Remembering 9/11

20 Years Later

Blind or Confused:
The Impact of 9/11 and Its Aftermath on Risk

September 22, 2021 | Professor Nathan Freier

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In a defense and military security context, the United States has at times been “risk-blind” and, at others, “risk-confused” over the last two decades.1 These conditions likely predate the 9/11 attacks. But 9/11, the post-9/11 period, and the United States’ current struggle to adapt to post-primacy indicate defense and military leadership have yet to employ (or maybe are just now employing) risk effectively in their most important strategic decisions.2 If and when leadership begins to routinize risk-informed strategy development, the United States will also likely begin to avoid the wide, unpredictable, costly, and ineffective swings in priorities that have plagued US strategy over the last 20 years.

Continue reading: Blind or Confused: The Impact of 9/11 and Its Aftermath on Risk

Twenty Years after 9/11: The US Army at a Crossroads

September 9, 2021   |  Colonel George Shatzer

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No retrospective on the September 11 attacks can escape the bleak pall cast by the tragic events unfolding in Afghanistan today. Despite the enormous financial investment in the country and the grim human costs borne by the United States, its allies, and Afghans over the past 20 years, the US and NATO military missions have ended in ragged, ignominious failure. The question of how well these operations protected the United States and the world from Islamist terrorism remain open. But there is no doubt that the other stated purpose of creating a functioning, friendly, Afghan government and effective security forces that can prevent the reemergence of terrorism from within the country is now forfeit.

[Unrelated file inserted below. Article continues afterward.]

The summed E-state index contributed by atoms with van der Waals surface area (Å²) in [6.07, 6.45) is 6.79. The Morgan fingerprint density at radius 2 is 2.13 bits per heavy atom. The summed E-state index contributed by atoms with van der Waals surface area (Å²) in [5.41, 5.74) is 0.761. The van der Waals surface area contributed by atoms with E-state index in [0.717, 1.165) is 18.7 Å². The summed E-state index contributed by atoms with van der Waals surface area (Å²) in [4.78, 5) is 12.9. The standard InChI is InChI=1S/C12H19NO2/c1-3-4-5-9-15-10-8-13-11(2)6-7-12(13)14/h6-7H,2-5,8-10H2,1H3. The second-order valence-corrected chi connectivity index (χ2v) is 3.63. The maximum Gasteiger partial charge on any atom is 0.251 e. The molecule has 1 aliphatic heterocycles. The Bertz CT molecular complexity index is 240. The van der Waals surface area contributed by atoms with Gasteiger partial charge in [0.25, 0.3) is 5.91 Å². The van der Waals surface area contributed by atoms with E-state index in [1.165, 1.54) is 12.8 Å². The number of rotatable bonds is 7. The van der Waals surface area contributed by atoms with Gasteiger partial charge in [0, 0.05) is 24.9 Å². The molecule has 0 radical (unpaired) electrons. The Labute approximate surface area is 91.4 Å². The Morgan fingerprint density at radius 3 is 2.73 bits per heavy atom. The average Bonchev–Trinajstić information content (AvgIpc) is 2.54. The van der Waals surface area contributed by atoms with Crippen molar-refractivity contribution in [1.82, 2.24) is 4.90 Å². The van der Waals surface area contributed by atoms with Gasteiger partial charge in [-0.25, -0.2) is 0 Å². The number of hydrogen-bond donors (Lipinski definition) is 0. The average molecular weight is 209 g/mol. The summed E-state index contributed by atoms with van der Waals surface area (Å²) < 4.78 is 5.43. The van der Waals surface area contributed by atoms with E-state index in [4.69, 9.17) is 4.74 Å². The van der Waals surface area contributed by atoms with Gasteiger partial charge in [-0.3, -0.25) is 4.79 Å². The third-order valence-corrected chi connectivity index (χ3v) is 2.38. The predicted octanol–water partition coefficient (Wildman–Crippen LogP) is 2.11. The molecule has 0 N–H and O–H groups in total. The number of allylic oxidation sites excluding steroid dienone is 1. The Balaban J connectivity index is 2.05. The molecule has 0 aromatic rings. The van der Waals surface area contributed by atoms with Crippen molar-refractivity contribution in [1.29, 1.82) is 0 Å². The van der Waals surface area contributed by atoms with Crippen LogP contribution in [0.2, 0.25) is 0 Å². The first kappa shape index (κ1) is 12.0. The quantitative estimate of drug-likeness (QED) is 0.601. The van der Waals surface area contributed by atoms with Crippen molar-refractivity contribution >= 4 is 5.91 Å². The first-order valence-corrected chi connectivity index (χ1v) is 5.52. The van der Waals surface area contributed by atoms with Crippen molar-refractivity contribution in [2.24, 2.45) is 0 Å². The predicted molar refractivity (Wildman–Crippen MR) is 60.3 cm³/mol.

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The Lessons of 9/11 for Defense Planning

September 8, 2021  |  Dr. Roger Cliff

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On the morning of September 11, 2001, I was working at the Pentagon in the office of the deputy assistant secretary of defense for strategy. The DoD was preparing to issue a report documenting the findings of the 2001 Quadrennial Defense Review, an eight-month-long, comprehensive review of the department’s plans and programs. The theme of the report was the need to “transform” the armed forces of the United States to ensure they would continue to hold a dominant advantage over any potential, future challenger. Although never named in the report, the challenger DoD leaders had in mind was China.

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9/11, Post-Primacy, and
Defense Strategy Development

September 7, 2021   |   Professor Nathan Freier

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INTRODUCTION: LAST FEW HOURS OF UNRIVALED PRIMACY September 2001 was Quadrennial Defense Review (QDR) and Defense Planning Guidance (DPG) season in the Pentagon. The QDR was the Bush-Rumsfeld DoD’s first crack at publicly reshaping the post–Cold War military.1 The DPG was the classified instrument by which the Rumsfeld team was to reprioritize military planning and resources to meet the QDR’s public-facing, transformational vision.2 Thousands of civilian and military staffers entered the Pentagon through the old Metro entrance on September 11, 2001, to analyze, contest, or operationalize every word, phrase, graph, and figure in the QDR and DPG.